Andreas Carlstadt, a German reformer, born at Karlstadt, in Franconia, about 1483, died in Basel, Dec. 25, 1541. He adopted the name of his native town, but his real name was Bodenstein. He took his degree of D. D. at Wittenberg, was appointed professor in that university, and subsequently advanced to the dignities of canon, dean, and archdeacon. From the commencement of the reformation he was one of its most zealous adherents. In 1519 he held a controversy at Leipsic with Eckius on the doctrine of free will, in which he proved himself so decided an antagonist of Catholicism, that he was soon after excommunicated by the pope. This severity on the part of his opponents, and his own impulsive temperament, hurried him into a course, in 1521-'2, which Luther and Melanchthon severely condemned. He entered the great church of Wittenberg at the head of an infuriated multitude, and destroyed the crucifixes, images, and altars. He rejected the title of doctor, abandoned his professorship, applied himself to manual labor, and affirmed that learning was useless to Biblical students, who ought rather to toil like him with their hands than waste their time in the acquisition of unprofitable knowledge.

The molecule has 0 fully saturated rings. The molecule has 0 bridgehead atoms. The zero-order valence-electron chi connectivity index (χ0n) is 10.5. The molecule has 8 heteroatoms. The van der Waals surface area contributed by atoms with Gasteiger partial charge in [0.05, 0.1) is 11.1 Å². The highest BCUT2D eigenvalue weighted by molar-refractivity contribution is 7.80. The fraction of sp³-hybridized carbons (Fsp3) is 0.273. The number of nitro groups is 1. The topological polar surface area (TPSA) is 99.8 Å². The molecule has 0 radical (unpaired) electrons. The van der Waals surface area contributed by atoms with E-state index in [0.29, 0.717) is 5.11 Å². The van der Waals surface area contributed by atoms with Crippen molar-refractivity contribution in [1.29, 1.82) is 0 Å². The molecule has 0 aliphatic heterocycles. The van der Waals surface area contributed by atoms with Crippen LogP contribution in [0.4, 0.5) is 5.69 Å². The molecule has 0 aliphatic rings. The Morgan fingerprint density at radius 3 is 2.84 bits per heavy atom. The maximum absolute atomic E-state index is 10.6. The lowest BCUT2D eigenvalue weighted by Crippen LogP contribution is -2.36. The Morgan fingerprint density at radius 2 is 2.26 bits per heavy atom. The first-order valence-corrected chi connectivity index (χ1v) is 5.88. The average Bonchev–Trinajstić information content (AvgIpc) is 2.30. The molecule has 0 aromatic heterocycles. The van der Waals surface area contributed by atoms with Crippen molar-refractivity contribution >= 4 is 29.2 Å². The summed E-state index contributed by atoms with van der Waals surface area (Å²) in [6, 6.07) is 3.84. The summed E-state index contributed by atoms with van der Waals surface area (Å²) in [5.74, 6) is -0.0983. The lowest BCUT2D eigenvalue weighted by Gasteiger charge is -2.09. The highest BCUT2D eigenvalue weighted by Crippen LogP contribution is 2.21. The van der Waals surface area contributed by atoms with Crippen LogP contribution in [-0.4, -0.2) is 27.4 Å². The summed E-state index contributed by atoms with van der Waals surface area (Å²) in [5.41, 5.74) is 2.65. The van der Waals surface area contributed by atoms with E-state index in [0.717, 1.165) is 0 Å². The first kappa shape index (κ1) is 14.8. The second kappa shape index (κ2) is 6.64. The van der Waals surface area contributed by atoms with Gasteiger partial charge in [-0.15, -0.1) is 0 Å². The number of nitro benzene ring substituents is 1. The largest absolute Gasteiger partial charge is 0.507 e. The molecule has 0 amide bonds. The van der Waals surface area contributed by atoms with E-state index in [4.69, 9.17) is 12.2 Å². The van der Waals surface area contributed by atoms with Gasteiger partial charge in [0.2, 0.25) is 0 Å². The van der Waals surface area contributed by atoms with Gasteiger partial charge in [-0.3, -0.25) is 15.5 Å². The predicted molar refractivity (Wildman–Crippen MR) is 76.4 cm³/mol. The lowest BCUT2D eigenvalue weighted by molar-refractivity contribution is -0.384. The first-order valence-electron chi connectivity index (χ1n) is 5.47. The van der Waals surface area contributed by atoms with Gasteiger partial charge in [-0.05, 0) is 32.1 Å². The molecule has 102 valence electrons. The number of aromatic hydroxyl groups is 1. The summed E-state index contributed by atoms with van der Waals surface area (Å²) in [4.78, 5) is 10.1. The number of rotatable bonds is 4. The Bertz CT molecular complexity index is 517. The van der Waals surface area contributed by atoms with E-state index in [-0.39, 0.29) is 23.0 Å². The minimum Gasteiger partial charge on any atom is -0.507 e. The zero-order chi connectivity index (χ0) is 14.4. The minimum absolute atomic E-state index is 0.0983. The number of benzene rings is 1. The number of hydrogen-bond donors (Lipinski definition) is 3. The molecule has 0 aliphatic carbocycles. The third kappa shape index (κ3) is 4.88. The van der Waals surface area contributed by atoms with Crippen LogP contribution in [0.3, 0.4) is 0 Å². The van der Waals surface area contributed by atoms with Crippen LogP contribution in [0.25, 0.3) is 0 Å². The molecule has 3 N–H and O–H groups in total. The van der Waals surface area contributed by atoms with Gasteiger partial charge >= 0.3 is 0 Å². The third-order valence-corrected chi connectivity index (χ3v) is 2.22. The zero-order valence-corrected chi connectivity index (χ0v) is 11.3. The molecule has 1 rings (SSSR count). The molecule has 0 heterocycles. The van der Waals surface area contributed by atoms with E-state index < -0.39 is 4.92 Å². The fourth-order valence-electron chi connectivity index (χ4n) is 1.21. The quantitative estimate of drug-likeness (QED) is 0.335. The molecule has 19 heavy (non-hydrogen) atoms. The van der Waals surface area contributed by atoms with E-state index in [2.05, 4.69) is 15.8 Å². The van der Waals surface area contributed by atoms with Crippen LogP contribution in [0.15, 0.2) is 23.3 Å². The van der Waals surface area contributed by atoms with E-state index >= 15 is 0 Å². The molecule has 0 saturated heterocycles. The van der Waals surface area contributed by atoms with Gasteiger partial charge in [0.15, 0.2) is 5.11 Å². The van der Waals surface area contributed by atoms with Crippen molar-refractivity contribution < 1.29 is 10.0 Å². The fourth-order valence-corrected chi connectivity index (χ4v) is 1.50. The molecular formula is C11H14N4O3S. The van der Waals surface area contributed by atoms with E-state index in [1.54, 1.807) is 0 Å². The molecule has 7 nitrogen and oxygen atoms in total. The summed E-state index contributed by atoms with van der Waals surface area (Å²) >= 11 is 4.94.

After Luther's return from the Wartburg, the old order of things was restored in the church of Wittenberg; but Carlstadt went two years afterward to Orlamunde, in the electorate of Saxony, where he forcibly took possession of the pulpit, creating disorder, which was again denounced by Luther. Expelled from Saxony, he brought forward the question of the real presence of the body and blood of Christ in the eucharist, avowing himself the antagonist of Luther, and defending the extreme Protestant view of that doctrine. Suspected of sympathizing with the peasants' war in Franconia, he continued to give umbrage to the authorities, and led for several years an unsteady nomadic life. Reduced to extreme poverty, he appealed to Luther, who granted him assistance and a domicile near Wittenberg, under the condition that he would refrain from giving utterance to his religious opinions. Having quietly spent about three years in agricultural and commercial occupations, he again came forward in 1528 with several violent publications; and to escape from the indignation of Luther, against whom he was believed to have planned conspiracies, he betook himself to Denmark, East Friesland, Stras-burg, and finally to Zurich, where he was kindly received and assisted by Zwingli. He was appointed archdeacon at Zurich, and from 1534 to the time of his death he was preacher and professor of theology in Basel. He had a numerous body of followers in Germany, who were denominated Carlstadtians or Sacramen-tarians. He was the first Protestant divine that married. - See Andreas Bodenstein von Karlstadt, by F. E. Jager (Stuttgart, 1856).